Best Buy shares rose more than 16 percent today to $14.21, following a better-than-expected holiday sales report.
The consumer electronics retailer said U.S. same-store sales were about the same as a year ago. Many investors took that as great news for a company that has seen sales steadily slip. But analysts and consultants who follow the company see reasons for encouragement, discouragement or confusion in the report.
"We've got very mixed messages," said retail consultant Howard Davidowitz. "The best message was very strong online sales."
Best Buy greatly lowered its fiscal-year projection for cash generated by operations. The company now projects free cash flow will be about $500 million for the current fiscal year. In November, the company said it expected free cash flow to be between $850 million and $1.05 billion.
It attributed the drop to a shift when inventory was received and paid for, but did not specify the effect of that. Analysts wonder about the extent to which price cuts sustained sales at the expense of profit margins.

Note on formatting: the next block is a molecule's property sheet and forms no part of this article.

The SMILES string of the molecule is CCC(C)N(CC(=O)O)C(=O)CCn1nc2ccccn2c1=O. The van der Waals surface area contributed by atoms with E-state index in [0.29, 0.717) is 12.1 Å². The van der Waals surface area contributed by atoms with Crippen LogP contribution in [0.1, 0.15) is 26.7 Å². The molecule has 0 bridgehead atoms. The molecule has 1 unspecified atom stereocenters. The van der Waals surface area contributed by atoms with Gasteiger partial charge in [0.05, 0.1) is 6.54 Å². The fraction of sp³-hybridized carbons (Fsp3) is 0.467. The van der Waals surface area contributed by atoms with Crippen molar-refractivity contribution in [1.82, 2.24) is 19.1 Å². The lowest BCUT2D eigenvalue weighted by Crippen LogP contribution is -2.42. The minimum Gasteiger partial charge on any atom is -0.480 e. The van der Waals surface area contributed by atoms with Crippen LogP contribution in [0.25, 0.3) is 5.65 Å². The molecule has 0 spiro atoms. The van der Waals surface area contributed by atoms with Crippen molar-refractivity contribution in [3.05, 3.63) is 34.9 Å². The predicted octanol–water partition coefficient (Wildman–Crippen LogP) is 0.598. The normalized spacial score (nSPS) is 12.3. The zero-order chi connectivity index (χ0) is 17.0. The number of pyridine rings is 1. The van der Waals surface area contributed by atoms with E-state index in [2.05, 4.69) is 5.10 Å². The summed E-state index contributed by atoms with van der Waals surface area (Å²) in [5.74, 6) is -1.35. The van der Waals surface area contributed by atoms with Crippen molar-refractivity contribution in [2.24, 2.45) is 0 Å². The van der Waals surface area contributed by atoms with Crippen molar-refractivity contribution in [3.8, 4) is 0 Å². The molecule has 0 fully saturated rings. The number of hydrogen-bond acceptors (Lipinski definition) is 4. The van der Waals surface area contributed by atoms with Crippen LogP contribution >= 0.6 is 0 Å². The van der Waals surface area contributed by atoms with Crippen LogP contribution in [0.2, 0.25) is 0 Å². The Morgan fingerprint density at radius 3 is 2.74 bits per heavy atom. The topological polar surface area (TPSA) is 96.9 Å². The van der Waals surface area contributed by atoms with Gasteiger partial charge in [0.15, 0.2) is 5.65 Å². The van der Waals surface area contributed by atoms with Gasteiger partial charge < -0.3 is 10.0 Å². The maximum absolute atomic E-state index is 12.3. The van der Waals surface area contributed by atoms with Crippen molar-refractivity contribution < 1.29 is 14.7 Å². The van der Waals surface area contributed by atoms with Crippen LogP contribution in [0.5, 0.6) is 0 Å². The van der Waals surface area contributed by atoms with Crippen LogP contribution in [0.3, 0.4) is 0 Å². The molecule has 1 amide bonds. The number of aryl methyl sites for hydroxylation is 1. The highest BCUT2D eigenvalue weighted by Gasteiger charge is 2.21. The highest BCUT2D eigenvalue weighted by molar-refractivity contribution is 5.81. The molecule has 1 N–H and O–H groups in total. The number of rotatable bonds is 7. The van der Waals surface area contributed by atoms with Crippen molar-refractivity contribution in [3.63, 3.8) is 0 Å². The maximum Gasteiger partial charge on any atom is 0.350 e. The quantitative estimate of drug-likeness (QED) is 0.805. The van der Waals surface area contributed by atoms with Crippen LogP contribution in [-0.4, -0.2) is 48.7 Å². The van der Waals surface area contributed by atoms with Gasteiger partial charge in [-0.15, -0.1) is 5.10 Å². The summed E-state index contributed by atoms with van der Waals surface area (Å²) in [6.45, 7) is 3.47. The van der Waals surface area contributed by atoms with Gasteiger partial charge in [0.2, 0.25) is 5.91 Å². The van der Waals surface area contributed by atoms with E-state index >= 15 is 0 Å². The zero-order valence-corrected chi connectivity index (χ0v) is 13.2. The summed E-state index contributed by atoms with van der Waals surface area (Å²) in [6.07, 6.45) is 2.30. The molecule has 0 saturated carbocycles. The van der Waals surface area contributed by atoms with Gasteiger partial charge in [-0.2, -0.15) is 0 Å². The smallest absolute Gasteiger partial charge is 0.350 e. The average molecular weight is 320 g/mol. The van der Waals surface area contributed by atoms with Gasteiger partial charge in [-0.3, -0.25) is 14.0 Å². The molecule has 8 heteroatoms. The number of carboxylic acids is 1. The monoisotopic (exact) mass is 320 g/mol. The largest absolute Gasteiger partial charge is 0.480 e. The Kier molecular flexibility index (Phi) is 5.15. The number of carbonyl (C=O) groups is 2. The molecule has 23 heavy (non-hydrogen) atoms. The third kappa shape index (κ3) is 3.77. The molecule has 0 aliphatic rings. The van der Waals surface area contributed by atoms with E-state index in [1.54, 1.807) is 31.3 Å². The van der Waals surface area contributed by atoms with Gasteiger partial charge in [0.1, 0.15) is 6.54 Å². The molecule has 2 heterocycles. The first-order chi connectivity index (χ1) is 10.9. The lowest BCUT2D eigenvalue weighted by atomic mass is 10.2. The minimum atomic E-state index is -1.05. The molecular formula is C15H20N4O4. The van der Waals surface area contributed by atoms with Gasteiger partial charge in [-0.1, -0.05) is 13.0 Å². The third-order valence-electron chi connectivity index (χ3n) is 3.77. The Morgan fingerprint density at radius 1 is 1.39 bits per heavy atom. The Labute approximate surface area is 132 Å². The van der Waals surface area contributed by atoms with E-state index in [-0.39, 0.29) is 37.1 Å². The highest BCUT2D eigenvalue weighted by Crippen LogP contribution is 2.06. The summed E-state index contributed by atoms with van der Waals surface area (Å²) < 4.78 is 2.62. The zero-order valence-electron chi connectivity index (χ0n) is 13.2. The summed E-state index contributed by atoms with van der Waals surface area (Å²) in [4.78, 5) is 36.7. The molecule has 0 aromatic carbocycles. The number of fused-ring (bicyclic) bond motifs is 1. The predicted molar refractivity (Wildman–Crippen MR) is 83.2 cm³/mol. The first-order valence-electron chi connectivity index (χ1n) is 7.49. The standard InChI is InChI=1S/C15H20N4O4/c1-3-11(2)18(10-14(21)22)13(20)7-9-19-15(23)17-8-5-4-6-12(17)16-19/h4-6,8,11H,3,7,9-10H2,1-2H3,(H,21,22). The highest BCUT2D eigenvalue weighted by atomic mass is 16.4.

The company won't report earnings until next month.
Davidowitz said the company last August forecast as much as $1.5 billion in cash flow. He says lower cash flows make a successful buyout bid by company founder Dick Schulze less likely.
"That could affect Schulze's offer because he pays back debt with cash flow," Davidowitz said. "The people who are financing him are very focused on cash flows. This is a critical metric. This their number."
Best Buy said its U.S. online sales rose 10 percent to $1.1 billion for the nine weeks that ended Jan. 5.
But Morningstar analyst R.J. Hottovy was unimpressed.
"Posting only 10-percent growth when the overall category was up 14 percent suggests they still a have a lot of room to grow online," Hottovy said. "I'm not seeing a lot in today's results that shows they're really gaining against their most aggressive competitors, whether it be Amazon or the manufacturers and vendors themselves who continue to bypass the direct retail channel and get their products directly to consumers."
In its stores, Best Buy said sales of mobile phones, tablet computers, eReaders and appliances rose. Meanwhile same-store sales of TVs and other computers declined.
These days for Best Buy any positive news can provide a good kick, Edward Jones retail analyst Brian Yarbrough said.
"When your stock is down to five-times earnings, any kind of news that it's not going out of business is obviously going to get you a nice pop," Yarbrough said.